35. Quirky museums like the Telephone Museum in Warner and the Woodman Institute in Dover. They set expectations low and then exceed them, like a good candidate in the NH Primary.
36. The NH Primary. It's the First in the Nation and has its own Twitter hashtag #FITN. It turns the streets of Manchester and Concord into the closest thing to Mardi Gras that the Northeast will ever know.
37. The Free State Project. Gradually turning downtown Keene into the closest thing to the New Orleans French Quarter that the Northeast will ever know.
38. Maple sugar cotton candy at the NH Farm and Forest Expo (known as the state's greatest winter fair!).
39. Super Secret Project. Their rap-infused viral videos are like hip-hop loves songs to their Granite muse.
40. The fact that 603 has its own gang sign.
41. Secret high-tech projects. Well, maybe not secret outside of the electronic compound of Dean Kamen's DEKA Research, but much of what goes on in labs at Dartmouth and UNH has world-shaking significance rarely discussed except by leaders in science and technology.
42. The Segway. It may still be the butt of jokes on sitcoms and in film, but seeing those little two-wheel marvels scoot around the city does make you feel like we're living in the future.
43. Mine Falls in Nashua, which provides a complete escape from the bustle of the state's second-largest city for everyone from joggers to snowshoers to bird watchers.
44. The 4,000-Footer-Club, which has absolutely no relationship to the mile-high club. Although, then again …
45. The Red Spotted Newt, in our opinion the perfect symbol of New Hampshire. Humble but colorful, small but significant, adaptable but environmentally sensitive, taciturn but always willing to make a statement. (Full disclosure, the Newt is New Hampshire Magazine's mascot.)
46. The Connecticut River. First of all, because we own the whole thing, from our shore to the normal high-water mark on Vermont's side (as part of an ancient boundary agreement). Secondly, because it separates us from Vermont and will make an excellent defense line should war ever break out between our two states.
47. Bethlehem, NH's multifaceted reputation as an haven for Hassidic Jews, an escape from spring pollen, a spot to mail Christmas cards and an enclave of gay and lesbian bed and breakfast resorts.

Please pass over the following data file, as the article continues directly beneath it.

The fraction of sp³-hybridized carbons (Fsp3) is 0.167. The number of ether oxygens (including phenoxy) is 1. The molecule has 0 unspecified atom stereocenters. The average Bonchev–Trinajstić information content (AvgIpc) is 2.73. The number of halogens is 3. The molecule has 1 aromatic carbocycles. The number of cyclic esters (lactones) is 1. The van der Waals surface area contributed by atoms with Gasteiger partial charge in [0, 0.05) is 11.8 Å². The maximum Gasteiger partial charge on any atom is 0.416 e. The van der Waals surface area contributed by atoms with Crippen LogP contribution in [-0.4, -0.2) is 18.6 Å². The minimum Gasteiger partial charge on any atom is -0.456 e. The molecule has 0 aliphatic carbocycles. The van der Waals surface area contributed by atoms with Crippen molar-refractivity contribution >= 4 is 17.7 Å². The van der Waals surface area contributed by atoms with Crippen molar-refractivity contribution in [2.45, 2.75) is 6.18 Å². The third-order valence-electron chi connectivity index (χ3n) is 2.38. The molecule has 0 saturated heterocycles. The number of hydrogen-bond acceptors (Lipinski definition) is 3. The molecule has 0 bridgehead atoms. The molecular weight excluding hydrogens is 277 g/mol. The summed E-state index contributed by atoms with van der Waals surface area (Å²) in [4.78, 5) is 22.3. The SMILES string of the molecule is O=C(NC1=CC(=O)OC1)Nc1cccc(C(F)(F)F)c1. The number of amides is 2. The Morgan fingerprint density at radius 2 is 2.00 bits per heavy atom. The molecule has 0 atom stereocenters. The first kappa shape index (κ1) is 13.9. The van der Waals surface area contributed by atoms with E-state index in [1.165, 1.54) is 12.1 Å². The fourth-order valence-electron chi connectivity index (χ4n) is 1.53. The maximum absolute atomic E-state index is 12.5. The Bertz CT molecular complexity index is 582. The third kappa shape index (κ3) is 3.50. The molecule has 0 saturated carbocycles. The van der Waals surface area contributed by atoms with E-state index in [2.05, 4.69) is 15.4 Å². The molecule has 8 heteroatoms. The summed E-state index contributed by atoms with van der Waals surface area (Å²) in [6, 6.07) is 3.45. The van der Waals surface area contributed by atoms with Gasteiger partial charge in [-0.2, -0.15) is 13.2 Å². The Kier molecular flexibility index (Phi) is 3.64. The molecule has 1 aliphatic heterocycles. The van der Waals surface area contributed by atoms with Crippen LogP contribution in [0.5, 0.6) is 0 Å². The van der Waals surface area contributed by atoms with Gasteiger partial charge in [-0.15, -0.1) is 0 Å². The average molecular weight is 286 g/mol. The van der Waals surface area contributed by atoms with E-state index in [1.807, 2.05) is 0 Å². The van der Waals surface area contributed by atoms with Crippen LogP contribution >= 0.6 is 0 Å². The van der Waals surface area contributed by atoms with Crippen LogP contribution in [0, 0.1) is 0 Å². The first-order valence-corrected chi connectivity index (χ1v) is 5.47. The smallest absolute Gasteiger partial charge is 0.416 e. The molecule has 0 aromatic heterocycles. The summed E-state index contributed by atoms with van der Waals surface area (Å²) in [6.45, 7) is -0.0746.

48. Juston McKinney. Comedian and actor. "I love that we can have a white Xmas, a white Easter and a white Halloween. I love having to shovel before the trick or treaters show up.
I love how my wife and I get to go camping every year. We don't mean to but we live in NH and the power goes out every year.
I love how you can see a car going down the road in NH with a Christmas tree and a deer tied to the roof. "Hey kids, we got a Christmas tree … and Rudolph."
49. Ken Burns. Director and producer of documentary films. "I love our extraordinary system of roads and the fact that you can't get there from here. I love our progressive conservatism. I love how relatively small our state is, how knowable, and how immeasurably large and incomprehensible it is. I love our spectacular views and how private things are here. I love to know the comfort that things will stay the same and that everything is changing. I especially love swimming in Lake Sunapee and walking on the ice."
50. Unknown twists of American history like the Powder Raid at Ft. William and Mary, the very first act of aggression against British forces in the Revolution (take that, Boston and Michelle Bachmann).
51. Famous twists in UFO history. Between Betty and Barney Hill and the Incident at Exeter we ought to have an annual festival devoted just to flying saucers. Wait, we do. The Exeter UFO Festival.
52. Our wacky and bloated 424-member state Legislature, which finds time (in the current session) to argue whether or not every new piece of legislation should cite the 800-year-old Magna Carta as a foundational document.
53. The fact that, when that same Legislature argued that New Hampshire should have an official state gun, they picked a really cool looking gun.
54. Boston. It's our city (just an hour or so away), lots of fun to visit or hear about on the evening news and yet we don't have to pay for its upkeep.
55. According to a Michigan State University study, New Hampshire has 10 percent more organ donors as a result of having no law requiring helmets be worn on motorcycles.
56. The Moose hunt – nine days in October when a fortunate few get to test their wits, resolve and reflexes by tracking and shooting the biggest, goofiest and most clueless creatures in the forest.
57. Finally, We Love Steven Tyler (…And He Loves Us Back!)
Editor Rick Broussard was given a special gift on Christmas Eve when premier American Rocker Steven Tyler called from his home on Lake Sunapee for a chat. For a half hour they talked about everything from the early years of Aerosmith to his new autobiography to his next creative challenges. (He's about to appear as character in an animated film produced by the Academy Award-winning makers of "Ice Age.") We could only fit a little bit of the conversation in the print magazine, but we have the interview in its entirety below. (P.S. The day after this interview, Tyler surprised his girlfriend, Erin Brady, with an engagement ring wrapped up as a Christmas present.)